He continued to describe how the provision of information will lead to a better system that inevitably prevents financial crimes and tax evasion, and this is what financial institutions need to do. As well as this, Curtis acknowledged the importance of technology for the financial sector as having “the right technology in place to distil and link that data together so that meaningful insights can be derived, and they can put the valuable resources available to them to best use.”

After these new data standards are implemented, this will mean change for the entire world, depending on which countries decide to participate. Curtis’ prediction is that banks will conduct more screening so that gaps are eliminated, patterns are considered and inaccuracies or anomalies are checked. However, “it will be more difficult for offshore financial centres to continue offering their core services in the wake of this latest scandal. Countries that enjoy a wealth of economic prosperity will be subject to particularly heightened risk.”

The latest Panama scandal will see the public increasingly question both the financial services system and key political public figures, and it is therefore clear that oversight and scrutiny from the financial institutions will need to increase directly in this area. In previous months, there has been greater political and governmental collaboration, and it is important that this continues to increase. This has been driven largely by regulation which aims to ensure individuals are paying the correct tax on assets, but this is expected to have a bigger social impact for issues such as terrorist financing” Curtis said.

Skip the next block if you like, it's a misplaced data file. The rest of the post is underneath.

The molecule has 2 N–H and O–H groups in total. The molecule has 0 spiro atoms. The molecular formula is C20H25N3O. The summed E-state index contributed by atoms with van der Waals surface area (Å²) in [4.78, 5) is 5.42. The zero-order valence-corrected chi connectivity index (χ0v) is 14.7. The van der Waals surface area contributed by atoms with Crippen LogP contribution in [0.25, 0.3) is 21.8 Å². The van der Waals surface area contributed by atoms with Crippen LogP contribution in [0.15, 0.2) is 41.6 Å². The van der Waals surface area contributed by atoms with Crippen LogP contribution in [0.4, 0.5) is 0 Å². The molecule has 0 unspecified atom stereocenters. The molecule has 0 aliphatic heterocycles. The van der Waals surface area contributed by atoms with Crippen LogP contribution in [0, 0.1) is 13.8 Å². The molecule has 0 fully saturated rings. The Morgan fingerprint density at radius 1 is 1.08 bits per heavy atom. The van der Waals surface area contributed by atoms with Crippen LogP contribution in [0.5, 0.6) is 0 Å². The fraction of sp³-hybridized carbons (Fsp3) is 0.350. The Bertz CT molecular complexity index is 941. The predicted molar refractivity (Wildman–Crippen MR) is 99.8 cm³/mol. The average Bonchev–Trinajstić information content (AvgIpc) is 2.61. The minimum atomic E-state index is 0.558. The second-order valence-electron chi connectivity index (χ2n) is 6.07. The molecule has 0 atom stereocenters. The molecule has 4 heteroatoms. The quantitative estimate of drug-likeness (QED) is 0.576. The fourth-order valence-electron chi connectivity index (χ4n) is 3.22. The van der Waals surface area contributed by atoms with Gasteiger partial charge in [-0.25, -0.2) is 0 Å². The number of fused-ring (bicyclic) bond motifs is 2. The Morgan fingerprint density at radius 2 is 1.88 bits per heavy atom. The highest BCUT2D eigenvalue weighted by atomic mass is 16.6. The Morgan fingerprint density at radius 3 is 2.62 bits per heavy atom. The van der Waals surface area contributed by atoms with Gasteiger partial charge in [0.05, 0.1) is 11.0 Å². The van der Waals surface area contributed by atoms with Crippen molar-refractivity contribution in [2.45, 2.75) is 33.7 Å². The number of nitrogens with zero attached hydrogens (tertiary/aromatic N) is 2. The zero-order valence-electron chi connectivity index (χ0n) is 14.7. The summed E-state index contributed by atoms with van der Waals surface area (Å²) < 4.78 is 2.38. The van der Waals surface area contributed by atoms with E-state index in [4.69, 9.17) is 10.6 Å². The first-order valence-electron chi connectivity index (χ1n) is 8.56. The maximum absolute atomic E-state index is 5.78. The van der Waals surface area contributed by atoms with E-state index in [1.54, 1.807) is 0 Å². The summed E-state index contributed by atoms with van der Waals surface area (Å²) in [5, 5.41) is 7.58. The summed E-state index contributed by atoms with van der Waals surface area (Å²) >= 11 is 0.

Data being readily available means that financial institutions will be put under additional burdens, such as processing questioning documentation. This should tackle anti-money laundering effectively and would be a process that would create a barrier to data sharing if a potential Brexit did occur. “That said, the recent announcement that the five largest economies in the European Union have agreed to share information on secret owners of businesses and trust as part of new data exchange rules, will support anti-money laundering operations in the wake of Brexit.”

UK Prime Minister has called for an international anti-corruption summit in London this month which could be the best place to introduce these new standards for handling data, according to Dan Hough, Professor of Politics at University of Sussex. “The UK will inevitably be at the centre of pushing for, or kicking back against, changes in international financial regulations. Cameron has the choice between watching and worrying from the sidelines, or seeing the Mossack Fonseca case for what it really is - a wake up call to try and finally do something about the long outdated rules and regulations that shape international financial transactions.”